December to March
- Low season in Namibia
- Most of the parks are quiet and uncrowded and rates are also more favourable
- May have some humid days with rain
- Usually clear mornings with isolated afternoon thunderstorms, especially in central and eastern areas
- January and February are great game viewing months even though it can be raining
- Elephants may tend to wander off but it's birthing season for the plains game: zebra, springbok, oryx and so on
- Predators are very active and some great sightings ensue
- It’s also the best time for birding with many migrant species present
April to May
- Generally the best weather in Namibia with temperatures more moderate and little to no rainfall
- The country is probably at its greenest
- With the higher moisture levels, it’s a good time to visit the drier desert areas
- Towards the end of May, animals once again seek out constant water sources and game viewing is great
June to August
- The dry season, also peak season, when parks are busiest and game viewing is at its best
- Nights can be chilly, even falling below freezing in some of the desert regions
- Days are bright and clear
- As Namibia is such a vast country (roughly 1.5 times the size of France and bigger than Texas), overcrowding is rare except for tourist hotspots like Etosha National Park and Sossusvlei dunes
September and October
- It's starting to get warm again; nights are balmier and game viewing is usually excellent
- Daytime temperatures soar and animals can be seen throughout the day visiting the available water holes
- The desert areas are best visited before 11:00 or after 16:00 to avoid the heat of the day
- Some of the migrant birds return, awaiting the first rains
- Anything can happen in November (and often does!)
- It may be hot and dry with daytime temperatures averaging in the mid-30 °C
- Sometimes, first rains of the season may fall, heralding an almost instant bursting into life of the desert-like surrounds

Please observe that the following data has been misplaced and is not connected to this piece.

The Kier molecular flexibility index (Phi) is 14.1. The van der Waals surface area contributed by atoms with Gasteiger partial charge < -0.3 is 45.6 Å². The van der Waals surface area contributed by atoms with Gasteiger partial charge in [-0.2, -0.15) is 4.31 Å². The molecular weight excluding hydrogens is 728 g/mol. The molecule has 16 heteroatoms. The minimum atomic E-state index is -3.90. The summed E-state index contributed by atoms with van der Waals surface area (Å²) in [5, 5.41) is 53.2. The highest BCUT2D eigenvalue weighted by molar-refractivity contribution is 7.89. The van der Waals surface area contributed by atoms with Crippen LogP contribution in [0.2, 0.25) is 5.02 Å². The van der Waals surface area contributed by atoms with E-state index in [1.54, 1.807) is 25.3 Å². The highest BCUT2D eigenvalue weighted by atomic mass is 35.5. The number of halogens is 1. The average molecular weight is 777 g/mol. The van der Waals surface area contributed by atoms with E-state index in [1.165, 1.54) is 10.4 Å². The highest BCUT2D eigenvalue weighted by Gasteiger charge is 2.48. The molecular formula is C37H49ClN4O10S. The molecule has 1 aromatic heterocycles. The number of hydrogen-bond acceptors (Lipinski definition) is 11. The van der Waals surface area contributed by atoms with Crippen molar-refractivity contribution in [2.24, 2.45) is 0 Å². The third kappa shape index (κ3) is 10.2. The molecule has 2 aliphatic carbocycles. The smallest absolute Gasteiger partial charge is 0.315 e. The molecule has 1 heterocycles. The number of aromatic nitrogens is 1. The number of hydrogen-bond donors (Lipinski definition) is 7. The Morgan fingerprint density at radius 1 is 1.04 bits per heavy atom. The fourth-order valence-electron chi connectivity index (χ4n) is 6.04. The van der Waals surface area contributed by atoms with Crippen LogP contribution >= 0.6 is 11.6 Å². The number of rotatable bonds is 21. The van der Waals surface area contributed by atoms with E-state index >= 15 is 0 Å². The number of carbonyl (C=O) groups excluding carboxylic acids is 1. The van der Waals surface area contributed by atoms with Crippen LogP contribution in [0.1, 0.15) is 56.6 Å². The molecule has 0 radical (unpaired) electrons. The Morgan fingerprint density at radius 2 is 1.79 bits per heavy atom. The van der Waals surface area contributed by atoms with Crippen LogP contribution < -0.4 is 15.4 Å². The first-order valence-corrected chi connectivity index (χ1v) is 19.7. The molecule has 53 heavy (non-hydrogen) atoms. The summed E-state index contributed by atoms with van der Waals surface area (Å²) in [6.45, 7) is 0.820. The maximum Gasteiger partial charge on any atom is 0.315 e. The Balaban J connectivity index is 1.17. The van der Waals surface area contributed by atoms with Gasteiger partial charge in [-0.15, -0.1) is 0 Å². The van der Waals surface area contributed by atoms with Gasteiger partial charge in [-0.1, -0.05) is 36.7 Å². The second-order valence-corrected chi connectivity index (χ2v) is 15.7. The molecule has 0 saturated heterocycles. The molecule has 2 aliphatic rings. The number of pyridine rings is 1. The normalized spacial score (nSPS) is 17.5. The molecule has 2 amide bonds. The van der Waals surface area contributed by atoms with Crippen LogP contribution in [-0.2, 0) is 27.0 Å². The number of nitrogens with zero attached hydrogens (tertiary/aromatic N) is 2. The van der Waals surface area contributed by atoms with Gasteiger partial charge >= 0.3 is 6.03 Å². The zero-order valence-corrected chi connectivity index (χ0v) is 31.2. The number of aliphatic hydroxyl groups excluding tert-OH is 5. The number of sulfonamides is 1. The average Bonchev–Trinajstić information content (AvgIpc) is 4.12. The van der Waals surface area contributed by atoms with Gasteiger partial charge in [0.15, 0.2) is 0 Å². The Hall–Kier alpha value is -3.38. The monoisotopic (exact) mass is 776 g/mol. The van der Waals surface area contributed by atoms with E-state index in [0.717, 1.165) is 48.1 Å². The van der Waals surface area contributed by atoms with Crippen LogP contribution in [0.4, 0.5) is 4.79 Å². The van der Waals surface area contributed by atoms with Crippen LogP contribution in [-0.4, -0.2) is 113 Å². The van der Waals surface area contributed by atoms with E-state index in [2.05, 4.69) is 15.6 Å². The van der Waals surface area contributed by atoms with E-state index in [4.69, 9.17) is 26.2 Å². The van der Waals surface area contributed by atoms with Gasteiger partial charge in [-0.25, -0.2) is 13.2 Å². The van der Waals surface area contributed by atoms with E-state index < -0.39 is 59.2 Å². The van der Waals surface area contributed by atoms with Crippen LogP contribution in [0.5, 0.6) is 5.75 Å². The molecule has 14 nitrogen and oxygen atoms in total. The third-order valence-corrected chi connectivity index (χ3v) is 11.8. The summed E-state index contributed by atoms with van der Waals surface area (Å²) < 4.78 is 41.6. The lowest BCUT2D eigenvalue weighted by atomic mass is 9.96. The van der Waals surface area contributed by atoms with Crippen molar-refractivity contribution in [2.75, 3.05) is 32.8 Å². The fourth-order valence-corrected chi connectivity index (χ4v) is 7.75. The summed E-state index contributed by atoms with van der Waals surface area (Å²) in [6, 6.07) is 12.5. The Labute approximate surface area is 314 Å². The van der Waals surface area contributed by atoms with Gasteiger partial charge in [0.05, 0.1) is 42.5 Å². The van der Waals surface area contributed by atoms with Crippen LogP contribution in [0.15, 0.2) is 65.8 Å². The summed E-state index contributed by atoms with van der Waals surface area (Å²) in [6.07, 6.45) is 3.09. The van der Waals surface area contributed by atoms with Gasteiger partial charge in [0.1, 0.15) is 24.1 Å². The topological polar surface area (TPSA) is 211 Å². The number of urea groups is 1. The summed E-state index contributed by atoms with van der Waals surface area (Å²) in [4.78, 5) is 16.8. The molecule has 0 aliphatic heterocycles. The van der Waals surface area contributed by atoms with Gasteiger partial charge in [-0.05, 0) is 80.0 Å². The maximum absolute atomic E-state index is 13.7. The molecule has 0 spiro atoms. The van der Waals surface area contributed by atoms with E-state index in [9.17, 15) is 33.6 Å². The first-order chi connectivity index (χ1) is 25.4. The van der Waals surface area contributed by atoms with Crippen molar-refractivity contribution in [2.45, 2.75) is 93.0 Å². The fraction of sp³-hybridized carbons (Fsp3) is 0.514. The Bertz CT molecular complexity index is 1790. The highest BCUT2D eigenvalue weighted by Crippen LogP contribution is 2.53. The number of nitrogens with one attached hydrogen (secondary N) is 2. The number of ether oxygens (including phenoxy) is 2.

- The rainy season can extend up to March/April.
- Namibia is a good year-round destination with an average of 300 sunny days per annum
- The climate is generally dry and pleasant
- It’s a very arid country, only getting a fraction of the rainfall of its eastern neighbours
- Peak season is from June to October when it’s driest and animals are drawn to any available waterholes
- Many of the animals are adapted to desert conditions and require far less water, less frequently than their relatives in higher rainfall areas
- Namibia is a vast country with different climate zones and sometimes unexpected conditions: The Skeleton Coast, Swakopmund, Walvis Bay and Lüderitz may be clouded over by fog for a few hours in the mornings, for example. The Caprivi Strip is sub-tropical and evergreen.
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Read our Namibia Travel Guide for more detailed information
See our recommended tours to Namibia
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Take in many of the top attractions in this vast and fascinating country – the burnt-red dunes of Sossusvlei, the desolate Skeleton Coast, the quaint quasi-Bavarian seaside town of Swakopmund and the startling geographical features of Damaraland. Search for the desert-adapted elephants and lions and explore two different sections of Etosha National Park – all in the company of your own highly-experienced personal guide.
This seven-day luxury fly-in safari covers most of Namibia’s best and most iconic safari destinations – the distinctive ochre dunes of Sossusvlei, the twisted, desolate landscape of Damaraland and the Kaokoveld where you’re likely to spot the legendary desert-adapted elephant and Etosha, Namibia’s ancient national park. Flying over this vast country, you'll also get an insight into its fascinating detail and incredible landscapes.